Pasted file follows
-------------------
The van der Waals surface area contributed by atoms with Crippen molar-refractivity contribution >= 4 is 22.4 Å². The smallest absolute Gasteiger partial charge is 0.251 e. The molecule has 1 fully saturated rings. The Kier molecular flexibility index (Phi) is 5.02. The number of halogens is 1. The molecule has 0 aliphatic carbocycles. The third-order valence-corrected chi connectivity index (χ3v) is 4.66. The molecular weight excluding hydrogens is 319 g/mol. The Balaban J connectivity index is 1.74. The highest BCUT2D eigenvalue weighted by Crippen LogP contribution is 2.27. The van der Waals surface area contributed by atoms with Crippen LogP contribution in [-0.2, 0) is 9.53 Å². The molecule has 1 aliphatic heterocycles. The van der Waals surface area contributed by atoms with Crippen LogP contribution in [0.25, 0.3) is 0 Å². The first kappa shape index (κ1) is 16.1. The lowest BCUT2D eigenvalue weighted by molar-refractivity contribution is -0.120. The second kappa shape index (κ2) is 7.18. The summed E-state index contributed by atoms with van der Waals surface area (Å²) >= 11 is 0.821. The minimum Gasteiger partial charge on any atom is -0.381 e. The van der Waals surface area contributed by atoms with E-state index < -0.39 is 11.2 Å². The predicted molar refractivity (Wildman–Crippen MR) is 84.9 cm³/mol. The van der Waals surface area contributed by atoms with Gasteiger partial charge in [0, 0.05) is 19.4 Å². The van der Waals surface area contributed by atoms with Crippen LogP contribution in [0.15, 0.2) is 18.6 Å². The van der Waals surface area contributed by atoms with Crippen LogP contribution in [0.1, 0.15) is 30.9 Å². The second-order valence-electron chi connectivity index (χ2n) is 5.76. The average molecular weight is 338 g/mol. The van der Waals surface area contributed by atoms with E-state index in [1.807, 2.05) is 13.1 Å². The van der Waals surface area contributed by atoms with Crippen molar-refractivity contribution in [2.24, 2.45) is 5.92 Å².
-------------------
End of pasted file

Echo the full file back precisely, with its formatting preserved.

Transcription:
The van der Waals surface area contributed by atoms with Crippen molar-refractivity contribution >= 4 is 22.4 Å². The smallest absolute Gasteiger partial charge is 0.251 e. The molecule has 1 fully saturated rings. The Kier molecular flexibility index (Phi) is 5.02. The number of halogens is 1. The molecule has 0 aliphatic carbocycles. The third-order valence-corrected chi connectivity index (χ3v) is 4.66. The molecular weight excluding hydrogens is 319 g/mol. The Balaban J connectivity index is 1.74. The highest BCUT2D eigenvalue weighted by Crippen LogP contribution is 2.27. The van der Waals surface area contributed by atoms with Crippen LogP contribution in [-0.2, 0) is 9.53 Å². The molecule has 1 aliphatic heterocycles. The van der Waals surface area contributed by atoms with Crippen LogP contribution in [0.25, 0.3) is 0 Å². The first kappa shape index (κ1) is 16.1. The lowest BCUT2D eigenvalue weighted by molar-refractivity contribution is -0.120. The second kappa shape index (κ2) is 7.18. The summed E-state index contributed by atoms with van der Waals surface area (Å²) >= 11 is 0.821. The minimum Gasteiger partial charge on any atom is -0.381 e. The van der Waals surface area contributed by atoms with E-state index < -0.39 is 11.2 Å². The predicted molar refractivity (Wildman–Crippen MR) is 84.9 cm³/mol. The van der Waals surface area contributed by atoms with Gasteiger partial charge in [0, 0.05) is 19.4 Å². The van der Waals surface area contributed by atoms with Crippen LogP contribution in [0.15, 0.2) is 18.6 Å². The van der Waals surface area contributed by atoms with Crippen LogP contribution in [0.1, 0.15) is 30.9 Å². The second-order valence-electron chi connectivity index (χ2n) is 5.76. The average molecular weight is 338 g/mol. The van der Waals surface area contributed by atoms with E-state index in [1.807, 2.05) is 13.1 Å². The van der Waals surface area contributed by atoms with Crippen molar-refractivity contribution in [2.24, 2.45) is 5.92 Å².